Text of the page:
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# Preimage and kernel example

Example involving the preimage of a set under a transformation. Definition of kernel of a transformation. Created by Sal Khan.

## Want to join the conversation?

• Is there a difference between kernel and nullspace? They seem to be defined in the same way (Av=0) •   yes. the nullspace is something general to matrices. the kernel is related to transformations of vectors. the kernel of the transformation is the same as the nullspace of the transformation matrix
• If you are one of those who has a hard time understanding what kernel or nullspace REALLY means, I found a more intuitive understanding.

We all know that null space of a matrix is the set of solutions to the homogeneous equation Ax = 0. But I found it really helpful when I saw it this way:

Suppose T(x) = Ax, then the kernel of this transformation is the set of vectors that are SENT to the zero vector by T. In other words, it is the set of vectors that LOSE THEIR IDENTITY because of T. • If you struggle to understand what is the Kernel and the Image, let me show you the mnemonic I use to do so.

Imagine a linear space V is a formation of spaceships, each having its own unique coordinates. Linear operator (transformation) T is the voyage near a black hole. Then the Kernel of T is all the ships that fell into the black hole and the Image of T is the ships that survived, but now have their coordinates distorted by the black hole.

Hope that helps :) • I still don't get it... How do I visually think of images and preimages?? • Say I have an object, and I transform it with T. This creates a new object, which we call the image.
Physically, T might be a carnival mirror which makes you look tall and skinny, and the object in question would be yourself. In the mirror you see a transformed version of yourself which is tall and skinny. This transformed version of yourself is the image of yourself under T.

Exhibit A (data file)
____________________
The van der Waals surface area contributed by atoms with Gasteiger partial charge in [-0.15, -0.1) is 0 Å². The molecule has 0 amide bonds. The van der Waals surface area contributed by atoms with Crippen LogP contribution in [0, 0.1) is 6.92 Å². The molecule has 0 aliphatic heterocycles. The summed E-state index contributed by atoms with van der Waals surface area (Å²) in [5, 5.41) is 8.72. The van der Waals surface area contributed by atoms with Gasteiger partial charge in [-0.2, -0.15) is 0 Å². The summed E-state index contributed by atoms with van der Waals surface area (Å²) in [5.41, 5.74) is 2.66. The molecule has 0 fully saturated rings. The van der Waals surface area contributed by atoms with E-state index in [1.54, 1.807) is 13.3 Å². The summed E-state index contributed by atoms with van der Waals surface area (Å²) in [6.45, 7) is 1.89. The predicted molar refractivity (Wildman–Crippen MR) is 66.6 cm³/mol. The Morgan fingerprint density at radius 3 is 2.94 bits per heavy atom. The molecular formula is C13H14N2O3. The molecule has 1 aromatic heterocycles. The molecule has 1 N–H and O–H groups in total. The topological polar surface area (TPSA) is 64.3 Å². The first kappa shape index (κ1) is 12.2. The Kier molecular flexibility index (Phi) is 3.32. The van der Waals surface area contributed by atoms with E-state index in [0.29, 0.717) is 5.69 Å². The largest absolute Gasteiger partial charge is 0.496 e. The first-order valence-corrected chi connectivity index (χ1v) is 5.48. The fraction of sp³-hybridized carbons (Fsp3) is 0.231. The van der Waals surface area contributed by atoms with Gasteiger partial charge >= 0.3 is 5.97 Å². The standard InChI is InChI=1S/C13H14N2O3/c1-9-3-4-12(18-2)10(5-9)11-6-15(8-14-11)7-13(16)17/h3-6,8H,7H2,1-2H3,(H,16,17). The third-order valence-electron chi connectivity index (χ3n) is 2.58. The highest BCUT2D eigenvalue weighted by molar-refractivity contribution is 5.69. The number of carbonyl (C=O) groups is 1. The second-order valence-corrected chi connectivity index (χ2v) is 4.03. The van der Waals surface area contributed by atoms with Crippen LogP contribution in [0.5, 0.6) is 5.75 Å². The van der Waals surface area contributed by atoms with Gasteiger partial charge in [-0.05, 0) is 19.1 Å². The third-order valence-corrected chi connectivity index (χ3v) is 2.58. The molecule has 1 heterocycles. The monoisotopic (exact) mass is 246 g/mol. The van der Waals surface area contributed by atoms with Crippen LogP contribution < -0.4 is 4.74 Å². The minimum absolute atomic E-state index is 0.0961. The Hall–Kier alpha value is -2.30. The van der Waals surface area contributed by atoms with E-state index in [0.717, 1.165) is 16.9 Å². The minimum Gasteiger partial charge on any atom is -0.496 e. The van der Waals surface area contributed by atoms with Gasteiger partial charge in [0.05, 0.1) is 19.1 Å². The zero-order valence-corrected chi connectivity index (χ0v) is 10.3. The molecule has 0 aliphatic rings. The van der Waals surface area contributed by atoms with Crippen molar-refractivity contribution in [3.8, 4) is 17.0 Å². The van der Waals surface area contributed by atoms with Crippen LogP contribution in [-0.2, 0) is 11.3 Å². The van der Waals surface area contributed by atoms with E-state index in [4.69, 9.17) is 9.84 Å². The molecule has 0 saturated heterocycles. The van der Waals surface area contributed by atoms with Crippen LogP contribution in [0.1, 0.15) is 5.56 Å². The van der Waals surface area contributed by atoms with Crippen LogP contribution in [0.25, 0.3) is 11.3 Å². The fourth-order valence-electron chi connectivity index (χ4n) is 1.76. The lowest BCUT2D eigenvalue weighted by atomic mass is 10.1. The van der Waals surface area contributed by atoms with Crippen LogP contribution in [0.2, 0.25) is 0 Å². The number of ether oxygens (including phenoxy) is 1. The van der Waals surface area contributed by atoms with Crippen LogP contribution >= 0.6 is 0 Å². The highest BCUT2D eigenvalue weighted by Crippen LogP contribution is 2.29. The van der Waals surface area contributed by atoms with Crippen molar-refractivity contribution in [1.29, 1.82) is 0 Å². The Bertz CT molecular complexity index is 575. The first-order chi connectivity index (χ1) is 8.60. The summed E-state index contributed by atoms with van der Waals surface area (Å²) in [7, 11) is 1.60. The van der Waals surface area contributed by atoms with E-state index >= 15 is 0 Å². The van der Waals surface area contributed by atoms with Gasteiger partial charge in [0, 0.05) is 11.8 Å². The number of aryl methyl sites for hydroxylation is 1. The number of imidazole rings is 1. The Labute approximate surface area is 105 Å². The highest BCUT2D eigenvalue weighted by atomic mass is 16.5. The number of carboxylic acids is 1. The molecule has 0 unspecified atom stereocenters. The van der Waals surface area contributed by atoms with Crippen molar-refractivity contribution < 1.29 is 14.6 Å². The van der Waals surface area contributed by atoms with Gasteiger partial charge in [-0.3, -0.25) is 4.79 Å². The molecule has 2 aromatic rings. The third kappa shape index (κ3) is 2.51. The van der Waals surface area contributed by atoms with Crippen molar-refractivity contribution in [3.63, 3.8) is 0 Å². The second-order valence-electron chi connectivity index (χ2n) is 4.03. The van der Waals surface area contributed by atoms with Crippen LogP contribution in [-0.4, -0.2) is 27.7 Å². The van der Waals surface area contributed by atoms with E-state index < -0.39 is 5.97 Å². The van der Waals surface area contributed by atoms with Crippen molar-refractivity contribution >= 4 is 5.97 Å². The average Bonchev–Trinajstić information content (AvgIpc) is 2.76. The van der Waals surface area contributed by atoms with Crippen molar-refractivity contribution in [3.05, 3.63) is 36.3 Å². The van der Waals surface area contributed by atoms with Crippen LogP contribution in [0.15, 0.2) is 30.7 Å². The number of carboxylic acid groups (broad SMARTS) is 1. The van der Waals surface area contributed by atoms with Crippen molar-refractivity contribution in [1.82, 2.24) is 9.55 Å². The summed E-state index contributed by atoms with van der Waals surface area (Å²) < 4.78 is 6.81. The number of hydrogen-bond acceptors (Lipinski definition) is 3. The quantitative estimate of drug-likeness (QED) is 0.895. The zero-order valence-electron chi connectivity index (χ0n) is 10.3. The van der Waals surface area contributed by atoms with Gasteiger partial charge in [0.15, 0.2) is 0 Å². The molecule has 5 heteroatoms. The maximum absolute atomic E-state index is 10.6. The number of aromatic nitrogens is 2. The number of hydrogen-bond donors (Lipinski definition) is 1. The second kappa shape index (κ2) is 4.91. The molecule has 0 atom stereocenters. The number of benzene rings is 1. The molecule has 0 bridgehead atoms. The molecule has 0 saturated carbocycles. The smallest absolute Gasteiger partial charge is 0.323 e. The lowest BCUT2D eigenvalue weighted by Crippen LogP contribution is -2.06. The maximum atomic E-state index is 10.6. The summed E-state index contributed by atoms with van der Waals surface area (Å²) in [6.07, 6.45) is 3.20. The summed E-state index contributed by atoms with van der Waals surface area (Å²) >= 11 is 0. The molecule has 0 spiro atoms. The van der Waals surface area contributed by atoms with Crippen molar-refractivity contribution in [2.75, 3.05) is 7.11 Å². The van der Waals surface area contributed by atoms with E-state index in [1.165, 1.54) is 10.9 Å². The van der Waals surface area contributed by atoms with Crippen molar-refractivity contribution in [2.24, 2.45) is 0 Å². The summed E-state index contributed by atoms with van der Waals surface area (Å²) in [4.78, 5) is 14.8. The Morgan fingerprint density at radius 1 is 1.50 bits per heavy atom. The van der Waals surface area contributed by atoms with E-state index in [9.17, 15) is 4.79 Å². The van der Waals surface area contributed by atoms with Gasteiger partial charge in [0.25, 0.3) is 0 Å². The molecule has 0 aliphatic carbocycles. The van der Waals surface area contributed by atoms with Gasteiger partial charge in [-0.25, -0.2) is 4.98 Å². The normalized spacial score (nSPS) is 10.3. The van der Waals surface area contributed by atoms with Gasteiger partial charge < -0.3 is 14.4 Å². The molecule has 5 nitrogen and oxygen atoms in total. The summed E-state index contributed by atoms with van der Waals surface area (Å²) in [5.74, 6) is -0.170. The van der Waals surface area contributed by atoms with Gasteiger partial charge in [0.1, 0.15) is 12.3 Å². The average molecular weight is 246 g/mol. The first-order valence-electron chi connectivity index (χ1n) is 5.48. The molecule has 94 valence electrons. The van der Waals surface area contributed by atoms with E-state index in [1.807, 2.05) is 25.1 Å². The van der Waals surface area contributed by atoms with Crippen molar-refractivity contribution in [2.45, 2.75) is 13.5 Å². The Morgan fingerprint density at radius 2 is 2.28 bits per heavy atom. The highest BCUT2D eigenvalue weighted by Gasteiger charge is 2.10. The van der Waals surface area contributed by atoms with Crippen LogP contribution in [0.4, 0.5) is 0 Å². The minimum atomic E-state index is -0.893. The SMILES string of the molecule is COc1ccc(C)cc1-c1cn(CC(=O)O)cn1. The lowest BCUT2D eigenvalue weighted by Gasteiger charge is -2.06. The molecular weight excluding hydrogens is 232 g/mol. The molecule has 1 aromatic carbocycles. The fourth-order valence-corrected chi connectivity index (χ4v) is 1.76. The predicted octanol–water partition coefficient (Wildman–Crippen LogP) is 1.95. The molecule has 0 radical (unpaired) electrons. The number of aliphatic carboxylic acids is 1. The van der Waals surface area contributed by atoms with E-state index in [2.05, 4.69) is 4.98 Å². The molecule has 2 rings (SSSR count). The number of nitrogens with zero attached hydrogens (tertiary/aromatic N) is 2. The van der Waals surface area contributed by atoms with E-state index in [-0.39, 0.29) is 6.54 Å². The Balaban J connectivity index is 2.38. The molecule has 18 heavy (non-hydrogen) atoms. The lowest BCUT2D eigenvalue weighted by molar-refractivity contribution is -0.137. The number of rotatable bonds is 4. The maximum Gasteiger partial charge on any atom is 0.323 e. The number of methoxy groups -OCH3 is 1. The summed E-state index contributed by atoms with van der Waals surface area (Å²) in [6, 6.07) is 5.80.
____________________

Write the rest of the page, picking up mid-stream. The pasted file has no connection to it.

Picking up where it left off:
A preimage takes finds all the possible objects which can create a given image (or set of images) when placed under the transformation T.
Physically, consider T as casting a shadow, with shadows being the codomain. If you look at a shadow, you can then consider what objects might cast that shadow. The set of all the possible objects which can create a given shadow is the preimage of that shadow under T.
• Regarding the two blue and orange lines that map to two points: isn't it like you'd be looking in a computer game at a line that basically maps onto the screen in a single pixel, because it's "perpendicular to the screen"?

Of course, that would be a mapping of R^3 -> R^2, but still, the idea is the same, right? • At Sal says that all linear transformations can be written as matrix multiplication problems, but my linear algebra professor says that this is only the case when you're going from Rn to Rm. My professor says that, technically, the derivative and the integral are linear transformations that can't be written as matrix multiplication. Who's right? • At , wouldn't the solution to [x1,x2]=[1,0]+t[-3,1] be the set of vectors that, in the graph, fill the space between the two parallel lines Sal drew? We are adding the vector t[-3,1] to [1,0], which graphically would mean that the sum of these two vectors would start at the origin and end on a point on the 'orange' line (i.e. t[-3,1] shifted by 1 unit on the horizontal axis.). What am I missing? • Yes, all those vectors go from the origin to the line y = 1/3 - x/3, as you say.

What I noticed, though, is that all the end points of those vectors "(1, 0) + t(-3, 1)" are actually on that line. He doesn't seem to realise this, but I think that the lines he's talking about are actually the loci of the endpoints of these vectors.

And in general, all the geometric entities that he describes with vectors (like the definition of a plane we studied in a previous video) are loci of endpoints of vectors, not spans of vectors.